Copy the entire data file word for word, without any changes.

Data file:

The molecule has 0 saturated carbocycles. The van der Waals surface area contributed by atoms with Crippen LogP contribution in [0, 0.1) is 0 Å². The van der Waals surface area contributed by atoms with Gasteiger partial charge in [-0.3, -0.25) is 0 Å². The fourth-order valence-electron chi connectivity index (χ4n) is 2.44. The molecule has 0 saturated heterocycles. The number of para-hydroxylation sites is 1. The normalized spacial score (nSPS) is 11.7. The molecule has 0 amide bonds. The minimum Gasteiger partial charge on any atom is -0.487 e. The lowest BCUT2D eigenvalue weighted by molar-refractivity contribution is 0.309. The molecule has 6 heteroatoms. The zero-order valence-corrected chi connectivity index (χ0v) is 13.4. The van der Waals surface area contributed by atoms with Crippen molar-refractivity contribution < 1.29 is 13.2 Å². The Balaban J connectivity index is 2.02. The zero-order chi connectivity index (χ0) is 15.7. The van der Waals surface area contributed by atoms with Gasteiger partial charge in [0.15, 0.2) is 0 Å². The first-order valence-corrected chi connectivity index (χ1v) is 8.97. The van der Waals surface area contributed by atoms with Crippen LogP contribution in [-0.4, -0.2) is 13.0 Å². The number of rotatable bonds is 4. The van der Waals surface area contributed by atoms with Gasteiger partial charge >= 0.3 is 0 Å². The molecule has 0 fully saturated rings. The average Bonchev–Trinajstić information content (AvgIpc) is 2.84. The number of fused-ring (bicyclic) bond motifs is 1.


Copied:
The molecule has 0 saturated carbocycles. The van der Waals surface area contributed by atoms with Crippen LogP contribution in [0, 0.1) is 0 Å². The van der Waals surface area contributed by atoms with Gasteiger partial charge in [-0.3, -0.25) is 0 Å². The fourth-order valence-electron chi connectivity index (χ4n) is 2.44. The molecule has 0 saturated heterocycles. The number of para-hydroxylation sites is 1. The normalized spacial score (nSPS) is 11.7. The molecule has 0 amide bonds. The minimum Gasteiger partial charge on any atom is -0.487 e. The lowest BCUT2D eigenvalue weighted by molar-refractivity contribution is 0.309. The molecule has 6 heteroatoms. The zero-order valence-corrected chi connectivity index (χ0v) is 13.4. The van der Waals surface area contributed by atoms with Crippen molar-refractivity contribution < 1.29 is 13.2 Å². The Balaban J connectivity index is 2.02. The zero-order chi connectivity index (χ0) is 15.7. The van der Waals surface area contributed by atoms with Gasteiger partial charge in [0.15, 0.2) is 0 Å². The first-order valence-corrected chi connectivity index (χ1v) is 8.97. The van der Waals surface area contributed by atoms with Crippen LogP contribution in [-0.4, -0.2) is 13.0 Å². The number of rotatable bonds is 4. The van der Waals surface area contributed by atoms with Gasteiger partial charge >= 0.3 is 0 Å². The molecule has 0 fully saturated rings. The average Bonchev–Trinajstić information content (AvgIpc) is 2.84. The number of fused-ring (bicyclic) bond motifs is 1.